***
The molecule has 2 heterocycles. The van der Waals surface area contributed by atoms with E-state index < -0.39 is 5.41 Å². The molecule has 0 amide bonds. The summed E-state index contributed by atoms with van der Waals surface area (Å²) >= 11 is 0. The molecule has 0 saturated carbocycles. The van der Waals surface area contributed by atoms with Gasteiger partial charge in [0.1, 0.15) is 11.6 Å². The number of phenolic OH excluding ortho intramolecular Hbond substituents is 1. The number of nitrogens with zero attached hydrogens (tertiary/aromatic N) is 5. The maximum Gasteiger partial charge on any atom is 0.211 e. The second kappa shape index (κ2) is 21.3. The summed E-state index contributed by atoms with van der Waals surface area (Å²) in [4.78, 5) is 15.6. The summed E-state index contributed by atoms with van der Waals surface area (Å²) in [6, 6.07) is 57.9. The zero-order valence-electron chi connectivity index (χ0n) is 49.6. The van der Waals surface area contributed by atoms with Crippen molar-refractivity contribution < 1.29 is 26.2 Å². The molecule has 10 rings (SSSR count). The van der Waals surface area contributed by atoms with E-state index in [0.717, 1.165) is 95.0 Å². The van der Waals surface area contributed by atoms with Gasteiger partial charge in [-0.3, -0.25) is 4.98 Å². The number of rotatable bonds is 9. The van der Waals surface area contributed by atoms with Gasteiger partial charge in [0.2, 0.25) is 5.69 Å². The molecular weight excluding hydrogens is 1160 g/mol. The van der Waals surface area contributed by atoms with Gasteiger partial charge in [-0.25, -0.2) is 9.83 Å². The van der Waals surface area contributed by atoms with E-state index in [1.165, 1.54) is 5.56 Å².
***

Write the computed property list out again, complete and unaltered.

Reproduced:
The molecule has 2 heterocycles. The van der Waals surface area contributed by atoms with E-state index < -0.39 is 5.41 Å². The molecule has 0 amide bonds. The summed E-state index contributed by atoms with van der Waals surface area (Å²) >= 11 is 0. The molecule has 0 saturated carbocycles. The van der Waals surface area contributed by atoms with Gasteiger partial charge in [0.1, 0.15) is 11.6 Å². The number of phenolic OH excluding ortho intramolecular Hbond substituents is 1. The number of nitrogens with zero attached hydrogens (tertiary/aromatic N) is 5. The maximum Gasteiger partial charge on any atom is 0.211 e. The second kappa shape index (κ2) is 21.3. The summed E-state index contributed by atoms with van der Waals surface area (Å²) in [4.78, 5) is 15.6. The summed E-state index contributed by atoms with van der Waals surface area (Å²) in [6, 6.07) is 57.9. The zero-order valence-electron chi connectivity index (χ0n) is 49.6. The van der Waals surface area contributed by atoms with Crippen molar-refractivity contribution < 1.29 is 26.2 Å². The molecule has 10 rings (SSSR count). The van der Waals surface area contributed by atoms with E-state index in [0.717, 1.165) is 95.0 Å². The van der Waals surface area contributed by atoms with Gasteiger partial charge in [-0.3, -0.25) is 4.98 Å². The number of rotatable bonds is 9. The van der Waals surface area contributed by atoms with Gasteiger partial charge in [0.2, 0.25) is 5.69 Å². The molecular weight excluding hydrogens is 1160 g/mol. The van der Waals surface area contributed by atoms with Gasteiger partial charge in [-0.25, -0.2) is 9.83 Å². The van der Waals surface area contributed by atoms with E-state index in [1.165, 1.54) is 5.56 Å².